The Indian rupee weakened by 3 paise to 64.07 against the US dollar in opening trade on Wednesday morning due to some demand for the American currency from importers and banks. According to PTI reports, forex dealers say that a weak dollar in overseas markets and early gains in stock markets capped the rupee losses. The dollar was trading lower against Japanese yen in Asian trade today.
Yesterday, the rupee had lost 55 paise or nearly 1 per cent — its biggest single-day crash in eight months — to end at a fresh two-week low of 64.04 against the US dollar, hit by a double whammy of rising global crude prices and worsening trade deficit.
The trade deficit in the month of December widened to $14.88 billions as compared to $10.55 billion during the same period last year after gold imports skyrocketed 72% to $3.39 billion year-on-year. Besides, both exports and imports also rose in the month of December. Exports in the month of December was recorded $27 billion, up 12% year-on-year and imports was recorded $41.9 billion, up 21.1% year-on-year. Oil imports also showed a steep rise, up nearly 35% year-on-year to $10.35 billion. Oil imports last month was recorded at $9.55 billion.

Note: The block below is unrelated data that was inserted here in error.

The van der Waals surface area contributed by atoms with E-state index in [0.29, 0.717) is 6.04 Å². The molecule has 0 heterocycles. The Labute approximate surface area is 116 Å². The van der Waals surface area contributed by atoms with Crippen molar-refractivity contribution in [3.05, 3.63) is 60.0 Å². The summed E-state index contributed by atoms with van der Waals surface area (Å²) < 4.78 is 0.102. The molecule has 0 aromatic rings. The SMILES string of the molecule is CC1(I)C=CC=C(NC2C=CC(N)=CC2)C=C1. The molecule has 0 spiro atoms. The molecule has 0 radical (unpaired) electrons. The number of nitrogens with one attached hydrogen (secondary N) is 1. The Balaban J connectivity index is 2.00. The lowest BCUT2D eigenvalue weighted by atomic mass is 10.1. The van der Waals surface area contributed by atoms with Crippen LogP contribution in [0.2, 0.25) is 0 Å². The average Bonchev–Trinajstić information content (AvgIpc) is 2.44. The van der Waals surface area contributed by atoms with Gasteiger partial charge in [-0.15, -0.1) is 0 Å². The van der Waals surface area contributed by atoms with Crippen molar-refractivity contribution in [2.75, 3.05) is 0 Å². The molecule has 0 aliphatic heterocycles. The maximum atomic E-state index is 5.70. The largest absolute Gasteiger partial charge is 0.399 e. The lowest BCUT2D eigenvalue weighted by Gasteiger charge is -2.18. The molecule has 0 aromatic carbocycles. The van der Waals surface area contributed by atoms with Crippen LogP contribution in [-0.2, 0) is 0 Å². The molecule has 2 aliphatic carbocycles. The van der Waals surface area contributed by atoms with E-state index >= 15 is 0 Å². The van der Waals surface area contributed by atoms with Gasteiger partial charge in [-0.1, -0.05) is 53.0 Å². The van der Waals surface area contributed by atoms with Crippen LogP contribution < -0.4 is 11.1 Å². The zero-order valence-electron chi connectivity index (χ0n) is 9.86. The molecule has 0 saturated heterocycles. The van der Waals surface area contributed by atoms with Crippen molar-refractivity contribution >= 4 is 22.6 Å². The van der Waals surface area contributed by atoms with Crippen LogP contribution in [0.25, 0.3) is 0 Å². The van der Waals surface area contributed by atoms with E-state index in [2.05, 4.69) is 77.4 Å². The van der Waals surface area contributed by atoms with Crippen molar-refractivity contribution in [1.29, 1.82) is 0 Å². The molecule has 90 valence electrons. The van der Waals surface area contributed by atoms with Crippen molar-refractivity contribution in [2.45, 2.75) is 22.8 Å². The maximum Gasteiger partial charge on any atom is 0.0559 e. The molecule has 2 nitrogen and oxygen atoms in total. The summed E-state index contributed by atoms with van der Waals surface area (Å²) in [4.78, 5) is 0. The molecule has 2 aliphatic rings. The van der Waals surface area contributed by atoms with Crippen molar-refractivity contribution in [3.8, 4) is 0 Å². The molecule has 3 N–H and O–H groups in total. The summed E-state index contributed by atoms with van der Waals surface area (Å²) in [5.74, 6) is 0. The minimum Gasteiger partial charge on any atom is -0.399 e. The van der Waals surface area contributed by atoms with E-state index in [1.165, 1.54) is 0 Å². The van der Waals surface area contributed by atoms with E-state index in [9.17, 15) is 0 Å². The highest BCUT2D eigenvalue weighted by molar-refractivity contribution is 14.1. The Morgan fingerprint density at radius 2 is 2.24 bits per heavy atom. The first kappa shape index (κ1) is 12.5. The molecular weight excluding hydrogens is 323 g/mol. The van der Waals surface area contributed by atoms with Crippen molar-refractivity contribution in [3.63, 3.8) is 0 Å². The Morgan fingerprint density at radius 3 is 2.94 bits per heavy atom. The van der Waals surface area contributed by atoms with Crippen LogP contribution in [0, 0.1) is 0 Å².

Merchandise exports for December rose 12.36% from a year ago to $27.03 billion. Goods imports last month were $41.91 billion, a gain of 21.12% from a year ago, data from the commerce and industry ministry showed.
Meanwhile, the equity benchmark indices Sensex and Nifty opened flat on Wednesday morning, tracking domestic and global cues. The Sensex was mainly helped by a surge in prices of TCS, Infosys which were up by more than 2% each. After closing at 33,771.05 on Tuesday, the Sensex opened at 34,753.8 on Wednesday morning, while Nifty opened at 10,702 as compared to yesterday’s closing of 10,700.
Earlier, Asian stocks pulled back from record highs, following declines in U.S. counterparts. The dollar declined against most major currencies. The Singapore-traded SGX Nifty, an early indicator of NSE Nifty 50 Index’s performance in India, fell 0.1 percent to 10,704.50 as of 6:45 a.m. U.S. stocks sank, retreating from all-time highs as commodities producers and industrial shares took a hit with oil and metals in decline.